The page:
Monday, February 2, 2015

Jonathan Frid's "Dangerous Days," 1969

(Note: Note: This isn't the most illuminating interview with Jonathan Frid that you're ever going to read. I've hotlinked some of the subjects in the story to make it a more interesting experience, though. Enjoy!)

The Dangerous Days of Jonathan Frid
Tiger Beat,
March, 1969

You see him every day! But do you really know him? Find out why he’s the way he is and what really troubles him the most …

Like most actors, Jonathan Frid lives a double life. (Or, in his case, it’s more accurate to say a life-and-a-half. His acting life as Barnabas Collins on DARK SHADOWS leaves little time for a living life as Jonathan Herbert Frid.)

Both lives have some dangers ahead, and he faces both with a clear eye.

“Poor old Barnabas Collins never passes a day of his life — and so far there have been about 65,000 days — without being aware of the danger hanging over him as heavy as a stake,” Jonathan says.

“When I first started on SHADOWS, Barnabas was a practicing vampire who really didn’t want to be a vampire. But as hard as he — I — tried to avoid it, there was always an awareness that at any moment I was going to be forced to stick my fangs into the neck of someone I really loved very much. That’s definitely not a nice way for a basically gentle man to live.” 

“There was also the constant danger that someone was going to find out that I was a vampire, which would mean instant stake-in-the-heart — which is also not one of the nicer things to look forward to.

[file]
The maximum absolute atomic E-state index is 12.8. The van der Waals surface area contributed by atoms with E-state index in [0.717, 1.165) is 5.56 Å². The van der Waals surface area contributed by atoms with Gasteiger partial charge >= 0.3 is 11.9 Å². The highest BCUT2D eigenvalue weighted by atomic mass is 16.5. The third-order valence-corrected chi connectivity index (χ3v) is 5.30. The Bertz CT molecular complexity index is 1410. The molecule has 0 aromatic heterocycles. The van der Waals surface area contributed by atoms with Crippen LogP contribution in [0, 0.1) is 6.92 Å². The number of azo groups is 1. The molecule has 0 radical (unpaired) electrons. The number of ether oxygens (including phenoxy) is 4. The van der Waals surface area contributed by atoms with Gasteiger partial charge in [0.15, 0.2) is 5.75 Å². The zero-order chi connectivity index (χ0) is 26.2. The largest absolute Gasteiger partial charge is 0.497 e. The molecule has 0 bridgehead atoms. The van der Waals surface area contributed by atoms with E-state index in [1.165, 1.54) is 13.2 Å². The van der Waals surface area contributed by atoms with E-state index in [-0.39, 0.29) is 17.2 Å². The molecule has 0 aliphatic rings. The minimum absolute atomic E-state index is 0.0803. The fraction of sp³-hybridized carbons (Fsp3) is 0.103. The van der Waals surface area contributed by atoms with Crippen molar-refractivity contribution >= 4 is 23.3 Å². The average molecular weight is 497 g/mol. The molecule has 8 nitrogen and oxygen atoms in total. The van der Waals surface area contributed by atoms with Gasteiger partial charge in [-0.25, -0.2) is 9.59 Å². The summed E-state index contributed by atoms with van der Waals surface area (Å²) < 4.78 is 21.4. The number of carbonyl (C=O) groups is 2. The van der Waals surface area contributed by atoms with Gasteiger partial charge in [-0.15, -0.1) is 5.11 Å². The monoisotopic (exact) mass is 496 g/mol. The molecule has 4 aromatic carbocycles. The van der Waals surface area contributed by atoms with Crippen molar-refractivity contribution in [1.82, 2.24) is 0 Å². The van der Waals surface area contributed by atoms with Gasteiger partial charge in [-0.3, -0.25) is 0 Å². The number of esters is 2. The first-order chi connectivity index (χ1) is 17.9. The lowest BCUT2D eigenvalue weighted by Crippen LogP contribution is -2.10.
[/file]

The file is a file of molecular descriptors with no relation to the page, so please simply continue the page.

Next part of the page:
“For the past few months, the writers have given us a break. Dr. Hoffman (Grayson Hall) pulled off some kind of scientific shenanigans — you’ll have to ask her to explain them, I’m not the scientific type — which made Barnabas temporarily  a normal man.

“The key word there is temporarily. So long as our manmade man, Adam, lives, Barnabas has no need for any blood of his own. Unfortunately, Adam has wandered off somewhere, and if anything happens to him — like getting run down by a bulldozer, or choking on a chicken bone — it’s back to the blood bank and the coffin-sized bedroom for me.

“Needless to say, that’s the kind of danger that makes a man very uneasy, and as an actor it’s something that I must keep in mind every minute that I’m playing Barnabas. And with my schedule that’s most of my waking hours.”

During what few hours Jonathan has to relax and think about himself as a young actor rather than an ancient vampire, he must also give some thought to the dangers that could lie ahead in her personal and professional life.

“For one thing, people keep asking me if I’m not afraid that playing in DARK SHADOWS for so long is going to typecast me, so that people will think of me strictly as a vampire. I will admit that the danger has certainly occurred to me, but I don’t really about it too much,” he says honestly.

Actually, Jonthan Frid has good cause not to worry too much about that. Long before he first struggled out of his coffin on afternoon television he established a reputation in Canada, New York and most of the rest of the country as one of the finer Shakespearian actors. At festivals from San Diego to New Jersey he has created the brooding villains and sprightly comics of classic theater; on television he has been seen on such non-spooky shows as LOOK UP AND LIVE and AS THE WORLD TURNS. On Broadway he was featured in the comedy success ROAR LIKE A DOVE with Betsy Palmer.

And, most important of all, id the legion of loyal fans who have flocked to him in the two years since his first throat-nibble on DARK SHADOWS keep that loyalty — there will always be demand for the darkly handsome face and courtly manners of Jonathan Frid.